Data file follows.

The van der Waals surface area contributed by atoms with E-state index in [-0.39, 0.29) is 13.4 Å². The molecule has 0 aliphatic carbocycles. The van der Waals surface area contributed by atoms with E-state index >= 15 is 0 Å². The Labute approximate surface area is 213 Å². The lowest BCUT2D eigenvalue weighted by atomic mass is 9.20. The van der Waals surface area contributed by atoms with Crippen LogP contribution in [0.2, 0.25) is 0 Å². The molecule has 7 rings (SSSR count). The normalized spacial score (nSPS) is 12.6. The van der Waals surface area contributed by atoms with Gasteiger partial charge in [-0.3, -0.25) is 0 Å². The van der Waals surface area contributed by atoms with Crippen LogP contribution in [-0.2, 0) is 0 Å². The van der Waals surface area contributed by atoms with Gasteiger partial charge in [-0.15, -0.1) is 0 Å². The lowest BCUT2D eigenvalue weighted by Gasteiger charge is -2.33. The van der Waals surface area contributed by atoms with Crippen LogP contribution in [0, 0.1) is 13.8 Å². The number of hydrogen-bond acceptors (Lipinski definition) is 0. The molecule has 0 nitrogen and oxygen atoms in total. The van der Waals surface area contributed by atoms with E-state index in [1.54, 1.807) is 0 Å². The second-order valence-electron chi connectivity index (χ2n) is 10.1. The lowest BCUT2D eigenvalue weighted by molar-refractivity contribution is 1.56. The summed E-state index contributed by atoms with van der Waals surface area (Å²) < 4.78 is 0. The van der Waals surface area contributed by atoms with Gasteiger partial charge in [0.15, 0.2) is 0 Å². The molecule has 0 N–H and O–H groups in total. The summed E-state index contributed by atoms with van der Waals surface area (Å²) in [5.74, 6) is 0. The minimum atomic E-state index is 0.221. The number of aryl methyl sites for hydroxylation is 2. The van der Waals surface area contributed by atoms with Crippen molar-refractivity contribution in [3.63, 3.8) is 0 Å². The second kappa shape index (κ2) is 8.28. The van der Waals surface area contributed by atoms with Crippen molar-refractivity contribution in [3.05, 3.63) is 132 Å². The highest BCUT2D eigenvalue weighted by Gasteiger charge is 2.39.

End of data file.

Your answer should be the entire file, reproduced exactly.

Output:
The van der Waals surface area contributed by atoms with E-state index in [-0.39, 0.29) is 13.4 Å². The molecule has 0 aliphatic carbocycles. The van der Waals surface area contributed by atoms with E-state index >= 15 is 0 Å². The Labute approximate surface area is 213 Å². The lowest BCUT2D eigenvalue weighted by atomic mass is 9.20. The van der Waals surface area contributed by atoms with Crippen LogP contribution in [0.2, 0.25) is 0 Å². The molecule has 7 rings (SSSR count). The normalized spacial score (nSPS) is 12.6. The van der Waals surface area contributed by atoms with Gasteiger partial charge in [-0.3, -0.25) is 0 Å². The van der Waals surface area contributed by atoms with Crippen LogP contribution in [-0.2, 0) is 0 Å². The van der Waals surface area contributed by atoms with Gasteiger partial charge in [-0.15, -0.1) is 0 Å². The lowest BCUT2D eigenvalue weighted by Gasteiger charge is -2.33. The van der Waals surface area contributed by atoms with Crippen LogP contribution in [0, 0.1) is 13.8 Å². The number of hydrogen-bond acceptors (Lipinski definition) is 0. The molecule has 0 nitrogen and oxygen atoms in total. The van der Waals surface area contributed by atoms with E-state index in [1.54, 1.807) is 0 Å². The second-order valence-electron chi connectivity index (χ2n) is 10.1. The lowest BCUT2D eigenvalue weighted by molar-refractivity contribution is 1.56. The summed E-state index contributed by atoms with van der Waals surface area (Å²) < 4.78 is 0. The van der Waals surface area contributed by atoms with Gasteiger partial charge in [0.15, 0.2) is 0 Å². The molecule has 0 N–H and O–H groups in total. The summed E-state index contributed by atoms with van der Waals surface area (Å²) in [5.74, 6) is 0. The minimum atomic E-state index is 0.221. The number of aryl methyl sites for hydroxylation is 2. The van der Waals surface area contributed by atoms with Crippen molar-refractivity contribution in [3.63, 3.8) is 0 Å². The second kappa shape index (κ2) is 8.28. The van der Waals surface area contributed by atoms with Crippen molar-refractivity contribution in [3.05, 3.63) is 132 Å². The highest BCUT2D eigenvalue weighted by Gasteiger charge is 2.39.